March Fishing in Key West
We came to Key West on Thursday with the goal of catching Jim L. his first permit on fly.
Yesterday began fishing in the early morning in a 25-knot southeast wind. We ran west to the gulf side of the Lakes, shut down, and about 15 seconds later a permit tailed in front of us on one of the fingers of flat not far off the Northwest Channel. Unfortunately the fish stuck around for only one cast; you need more than one cast in a 25-knot wind. We poled a mile or so but saw no more fish there.
We then ran around Cottrell Key to fish the area west of there, but there were too many guides, so we ran back into the Lakes and fished the back side of an oceanside flat. There we had most of our shots of the day, but again the wind made things difficult. Jim L. had just a couple more shots back on the Northwest channel in later afternoon, when the wind died to around twenty, but altogether a day of challenging line management and permit that were spookier than they should have been, given the conditions.
Today, given the paucity of fish where we fished yesterday, we ran to the Marquesas after fishing a prime oceanside spot that produced no sightings. When we arrived in the Marquesas we cut through Mooney Harbor to the West side where we immediately began to see some smaller permit. Jim L. cast to a couple of fish but again they were relatively touchy and though we had a tire-kicker, we got no eats. We then ran back up the flat a mile or so, and fished another section of the West side, where we saw one nice tailing, mudding permit, about 20 lbs. Jim L. got the fly to the fish but just slightly too close, and the fish blew.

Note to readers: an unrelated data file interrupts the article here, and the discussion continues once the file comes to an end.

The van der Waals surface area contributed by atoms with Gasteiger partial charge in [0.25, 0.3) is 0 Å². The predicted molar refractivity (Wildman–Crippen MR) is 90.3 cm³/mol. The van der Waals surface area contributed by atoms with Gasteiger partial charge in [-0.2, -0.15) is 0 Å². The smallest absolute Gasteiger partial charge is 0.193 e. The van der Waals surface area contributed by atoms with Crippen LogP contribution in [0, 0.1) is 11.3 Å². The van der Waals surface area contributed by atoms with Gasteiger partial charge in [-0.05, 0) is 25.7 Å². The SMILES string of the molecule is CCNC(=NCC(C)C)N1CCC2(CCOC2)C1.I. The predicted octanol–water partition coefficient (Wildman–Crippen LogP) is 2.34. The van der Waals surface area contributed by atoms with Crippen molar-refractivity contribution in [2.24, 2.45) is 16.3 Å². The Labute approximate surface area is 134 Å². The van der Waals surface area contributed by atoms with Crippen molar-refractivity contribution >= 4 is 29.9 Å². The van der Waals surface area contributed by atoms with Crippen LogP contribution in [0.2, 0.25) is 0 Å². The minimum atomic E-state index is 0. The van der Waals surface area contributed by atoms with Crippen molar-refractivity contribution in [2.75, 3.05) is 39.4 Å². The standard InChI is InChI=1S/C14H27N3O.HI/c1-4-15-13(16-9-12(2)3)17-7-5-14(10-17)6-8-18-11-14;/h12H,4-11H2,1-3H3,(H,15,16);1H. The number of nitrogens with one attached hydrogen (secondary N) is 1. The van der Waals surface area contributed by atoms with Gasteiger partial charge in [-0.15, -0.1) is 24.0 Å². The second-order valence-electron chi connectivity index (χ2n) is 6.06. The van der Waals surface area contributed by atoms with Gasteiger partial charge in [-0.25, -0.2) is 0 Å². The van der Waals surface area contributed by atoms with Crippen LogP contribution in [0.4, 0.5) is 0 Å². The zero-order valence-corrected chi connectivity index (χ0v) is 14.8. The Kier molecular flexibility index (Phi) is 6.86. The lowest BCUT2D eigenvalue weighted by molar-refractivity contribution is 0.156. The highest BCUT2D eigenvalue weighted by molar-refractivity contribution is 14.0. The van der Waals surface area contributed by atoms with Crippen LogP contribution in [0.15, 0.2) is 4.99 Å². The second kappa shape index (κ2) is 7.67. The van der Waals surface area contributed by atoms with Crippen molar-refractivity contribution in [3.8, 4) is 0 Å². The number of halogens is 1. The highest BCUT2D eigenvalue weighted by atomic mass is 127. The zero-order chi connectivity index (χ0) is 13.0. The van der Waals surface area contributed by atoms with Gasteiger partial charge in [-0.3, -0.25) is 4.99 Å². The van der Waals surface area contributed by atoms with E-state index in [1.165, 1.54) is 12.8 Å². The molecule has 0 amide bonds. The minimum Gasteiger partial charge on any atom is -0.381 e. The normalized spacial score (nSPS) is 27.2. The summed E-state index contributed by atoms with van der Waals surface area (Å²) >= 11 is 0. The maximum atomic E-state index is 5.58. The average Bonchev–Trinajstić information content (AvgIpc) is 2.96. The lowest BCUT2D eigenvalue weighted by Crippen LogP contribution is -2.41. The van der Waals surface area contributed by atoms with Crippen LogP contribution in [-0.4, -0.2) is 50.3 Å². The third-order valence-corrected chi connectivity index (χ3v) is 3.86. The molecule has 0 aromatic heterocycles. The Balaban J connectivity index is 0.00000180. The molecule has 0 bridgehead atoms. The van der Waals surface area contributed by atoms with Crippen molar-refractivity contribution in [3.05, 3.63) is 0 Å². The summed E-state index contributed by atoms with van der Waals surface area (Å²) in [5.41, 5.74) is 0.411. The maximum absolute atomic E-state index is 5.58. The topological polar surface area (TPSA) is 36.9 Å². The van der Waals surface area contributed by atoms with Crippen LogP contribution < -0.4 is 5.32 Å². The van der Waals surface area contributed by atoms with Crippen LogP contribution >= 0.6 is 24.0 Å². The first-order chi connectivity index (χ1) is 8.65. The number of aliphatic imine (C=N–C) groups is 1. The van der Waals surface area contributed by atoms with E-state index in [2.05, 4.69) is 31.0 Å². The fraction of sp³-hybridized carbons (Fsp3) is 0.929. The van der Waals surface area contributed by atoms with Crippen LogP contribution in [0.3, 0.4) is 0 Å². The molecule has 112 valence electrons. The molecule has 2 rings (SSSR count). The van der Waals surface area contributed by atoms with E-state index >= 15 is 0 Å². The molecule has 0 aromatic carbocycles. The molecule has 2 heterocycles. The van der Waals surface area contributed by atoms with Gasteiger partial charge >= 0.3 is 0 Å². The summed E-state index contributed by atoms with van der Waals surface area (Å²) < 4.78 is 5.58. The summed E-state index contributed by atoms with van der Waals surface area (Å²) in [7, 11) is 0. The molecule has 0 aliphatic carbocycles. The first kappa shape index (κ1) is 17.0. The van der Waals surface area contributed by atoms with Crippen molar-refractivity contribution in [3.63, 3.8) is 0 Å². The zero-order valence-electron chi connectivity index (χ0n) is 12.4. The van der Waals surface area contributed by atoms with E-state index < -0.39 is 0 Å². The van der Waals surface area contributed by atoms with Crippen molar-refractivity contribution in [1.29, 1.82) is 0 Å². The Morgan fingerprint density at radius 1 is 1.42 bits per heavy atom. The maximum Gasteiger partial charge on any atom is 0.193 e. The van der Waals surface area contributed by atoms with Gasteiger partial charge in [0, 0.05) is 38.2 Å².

We then ran up around a “never-fished” flat that I’ve caught many permit on and began poling west. We didn’t see much until we got about 200 yards down the flat, where Jim threw at one rather small permit, hitting himself a couple of times in the back in the process (left-hand wind with a left-handed caster); if you’ve never been hit in the back by a permit fly, let me tell you: it hurts. That fish refused the fly and swam off.
Two minutes later another fish began tailing about 100 feet from the channel edge. Jim had another bad wind angle and it was still blowing about 15. Though I was worried he would hesitate to cast because of the last experience, he dropped a perfect presentation about 4 feet from this fish, the fish swam over and picked up the fly and Jim brought the line tight to keep the fish from spitting it out. It all worked. Jim cleared the line and 10 minutes later had his first permit in hand, a very nice bright fish of about 12 or 13 lbs. We cast to numerous other smaller permit throughout the afternoon and hooked a bonefish. All in all a very fine day with fish visible from 300 or 400 feet and bright cloudless sky and a moderate breeze, with Jim’s giddy relief making all the difficult poling seem suddenly effortless.
Of course, the day when you catch your first permit on fly cannot be made any more or less spectacular than what the fact of that catching provides.